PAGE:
Since You've Been Gone
The spine of Since You’ve Been Gone reads “fiction” and it is clearly billed as a work of suspense, rather than the hybrid called “romantic suspense.” While it does contain a romance, the story’s focus is not on the love story but on the main character’s efforts to save a kidnapped child.
Rebecca Ryan has had ESP ever since she was nine, when she was injured in the car accident that killed her father. Her ability enabled her to find missing things and solve crimes for the people of her small West Virginia home town, but it also made her the target of resentment and superstitious fear. When she was a teenager, her brother Johnnie was kidnapped, and Rebecca’s powers deserted her. She was unable to find him or help him, and was devastated by loss and failure when his murdered body was found.
Now, several years later, Rebecca has returned to Sinclair, West Virginia after years of living in New Orleans. As soon as she arrives in town she has a vision of a child being kidnapped. This time the victim is her cousin’s small son, Todd. Will Rebecca’s ESP lead her to him, or will she fail once again?
It takes a bit of time to figure out the web of Rebecca’s complicated family relationships, but I found these to be the most interesting part of the book. We get to know her alcoholic mother, her saintly stepfather, her troubled stepbrother and his nasty wife, and a host of others, all of whom are potential suspects. We also meet Dr. Clay Bellamy, whom Rebecca loved when she was younger, and who helps her examine clues.
The mystery in this book was interesting and the solution made sense. That said, I didn’t find it terribly gripping, or all that scary, either, and those who are disturbed by scenes of violence against children might want to avoid it. Rebecca’s ESP is a troublesome sort of gift – it functions more as a plot device than anything else, generally leading her to clues and crimes only when it’s too late to do anything about them. What I liked better was how intelligently the author fit Rebecca into the small-town culture of Sinclair. Her relationships with her mother, cousin, and other family members and townspeople are complex and sometimes conflicted, and I found them very believable.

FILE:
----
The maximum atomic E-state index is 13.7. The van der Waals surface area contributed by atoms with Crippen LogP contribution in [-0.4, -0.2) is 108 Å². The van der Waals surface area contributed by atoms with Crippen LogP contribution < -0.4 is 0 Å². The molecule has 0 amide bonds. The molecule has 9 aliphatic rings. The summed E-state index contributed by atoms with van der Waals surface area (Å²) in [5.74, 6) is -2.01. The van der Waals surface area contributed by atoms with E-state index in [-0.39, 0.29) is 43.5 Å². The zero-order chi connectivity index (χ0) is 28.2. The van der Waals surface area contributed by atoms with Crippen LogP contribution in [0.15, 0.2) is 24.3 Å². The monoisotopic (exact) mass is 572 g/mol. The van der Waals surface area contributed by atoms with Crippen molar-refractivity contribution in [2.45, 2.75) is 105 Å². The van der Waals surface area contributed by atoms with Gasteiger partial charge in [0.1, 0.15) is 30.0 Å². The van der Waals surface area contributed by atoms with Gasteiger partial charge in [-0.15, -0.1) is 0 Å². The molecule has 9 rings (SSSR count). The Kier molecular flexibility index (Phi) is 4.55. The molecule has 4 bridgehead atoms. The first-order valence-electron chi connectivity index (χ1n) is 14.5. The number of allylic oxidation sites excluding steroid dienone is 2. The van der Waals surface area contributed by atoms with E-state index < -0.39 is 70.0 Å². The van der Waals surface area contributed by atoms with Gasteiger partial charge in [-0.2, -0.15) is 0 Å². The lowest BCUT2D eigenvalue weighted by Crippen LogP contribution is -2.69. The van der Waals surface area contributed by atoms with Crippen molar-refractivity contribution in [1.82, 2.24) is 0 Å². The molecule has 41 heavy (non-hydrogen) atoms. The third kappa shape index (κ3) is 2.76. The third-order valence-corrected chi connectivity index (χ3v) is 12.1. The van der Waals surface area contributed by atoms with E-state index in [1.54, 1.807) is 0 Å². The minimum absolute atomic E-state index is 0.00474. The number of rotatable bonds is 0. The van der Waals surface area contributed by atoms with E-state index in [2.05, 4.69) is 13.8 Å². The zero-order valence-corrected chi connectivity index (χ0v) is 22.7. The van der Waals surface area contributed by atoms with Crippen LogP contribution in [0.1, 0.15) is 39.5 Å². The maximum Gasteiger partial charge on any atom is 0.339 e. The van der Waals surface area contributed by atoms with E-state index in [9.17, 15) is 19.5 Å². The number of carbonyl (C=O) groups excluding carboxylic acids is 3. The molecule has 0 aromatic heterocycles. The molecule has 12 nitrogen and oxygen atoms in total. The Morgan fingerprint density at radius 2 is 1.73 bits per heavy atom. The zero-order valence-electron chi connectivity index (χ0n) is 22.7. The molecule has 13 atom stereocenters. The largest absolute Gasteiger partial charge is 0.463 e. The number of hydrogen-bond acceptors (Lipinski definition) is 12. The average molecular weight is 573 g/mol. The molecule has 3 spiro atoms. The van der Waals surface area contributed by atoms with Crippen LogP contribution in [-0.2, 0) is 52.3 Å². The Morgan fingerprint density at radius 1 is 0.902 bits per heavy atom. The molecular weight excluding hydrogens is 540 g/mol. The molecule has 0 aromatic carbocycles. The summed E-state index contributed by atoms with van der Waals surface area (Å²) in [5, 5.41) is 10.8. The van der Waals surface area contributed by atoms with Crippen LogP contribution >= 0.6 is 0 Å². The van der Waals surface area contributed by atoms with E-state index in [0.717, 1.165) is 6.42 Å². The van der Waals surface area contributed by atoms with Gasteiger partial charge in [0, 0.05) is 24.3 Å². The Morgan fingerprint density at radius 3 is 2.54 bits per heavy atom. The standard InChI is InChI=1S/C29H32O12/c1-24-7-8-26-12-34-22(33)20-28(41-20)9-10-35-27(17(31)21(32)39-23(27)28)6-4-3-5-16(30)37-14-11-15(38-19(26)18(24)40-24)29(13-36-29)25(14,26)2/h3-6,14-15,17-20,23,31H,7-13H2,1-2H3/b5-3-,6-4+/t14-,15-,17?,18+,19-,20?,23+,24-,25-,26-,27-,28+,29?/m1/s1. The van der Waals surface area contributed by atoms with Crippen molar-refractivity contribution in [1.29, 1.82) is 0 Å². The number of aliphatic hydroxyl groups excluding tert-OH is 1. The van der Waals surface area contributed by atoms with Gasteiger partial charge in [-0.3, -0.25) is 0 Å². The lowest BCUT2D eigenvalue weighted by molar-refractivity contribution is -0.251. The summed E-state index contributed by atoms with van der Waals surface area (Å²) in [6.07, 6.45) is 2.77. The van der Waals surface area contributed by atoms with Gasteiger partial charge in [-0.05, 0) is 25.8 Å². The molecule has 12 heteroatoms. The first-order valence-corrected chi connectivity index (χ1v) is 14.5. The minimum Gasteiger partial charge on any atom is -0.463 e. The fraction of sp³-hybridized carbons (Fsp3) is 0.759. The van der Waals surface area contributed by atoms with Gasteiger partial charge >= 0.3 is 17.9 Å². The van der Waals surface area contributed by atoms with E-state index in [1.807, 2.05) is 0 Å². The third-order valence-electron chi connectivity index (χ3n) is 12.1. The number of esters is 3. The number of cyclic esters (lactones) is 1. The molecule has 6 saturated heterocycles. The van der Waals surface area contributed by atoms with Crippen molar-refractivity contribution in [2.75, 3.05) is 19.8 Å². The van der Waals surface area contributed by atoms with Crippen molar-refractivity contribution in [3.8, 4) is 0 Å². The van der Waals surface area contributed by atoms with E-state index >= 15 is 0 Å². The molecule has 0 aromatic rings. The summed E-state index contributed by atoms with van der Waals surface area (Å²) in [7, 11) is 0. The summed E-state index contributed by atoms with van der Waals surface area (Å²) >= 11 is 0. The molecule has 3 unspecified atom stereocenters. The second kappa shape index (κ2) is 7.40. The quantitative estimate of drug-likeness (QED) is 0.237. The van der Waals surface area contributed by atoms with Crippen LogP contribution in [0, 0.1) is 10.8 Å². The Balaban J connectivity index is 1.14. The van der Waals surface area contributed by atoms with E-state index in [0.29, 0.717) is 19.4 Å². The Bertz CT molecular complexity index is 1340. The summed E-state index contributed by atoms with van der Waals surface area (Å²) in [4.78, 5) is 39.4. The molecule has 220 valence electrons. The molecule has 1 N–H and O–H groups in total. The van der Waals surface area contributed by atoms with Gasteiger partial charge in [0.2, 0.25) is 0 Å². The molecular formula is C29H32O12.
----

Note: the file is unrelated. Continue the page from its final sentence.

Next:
When there is a romance in a suspense novel, it often takes a back seat to the plot. In this case, the romance is not in the back seat but locked in the trunk, where it occasionally taps the firewall to remind us that it’s still there. Clay, Rebecca’s love interest, is one of the few characters in this book who never comes alive as a three-dimensional person at all. He seems less real than, for instance, Rebecca’s dog Sean, whose personality is much more vividly portrayed. Clay just seems to be there to give Rebecca someone to tell her theories to; I was unmoved by the news that they were in love.
Since You’ve Been Gone is a readable suspense novel. It wasn’t really compelling, but it was well-written and featured some very effective scenes, especially those between the main character and her family. If you’re in the mood for a book that’s a little scary but won’t keep you up at night, you might want to pick it up.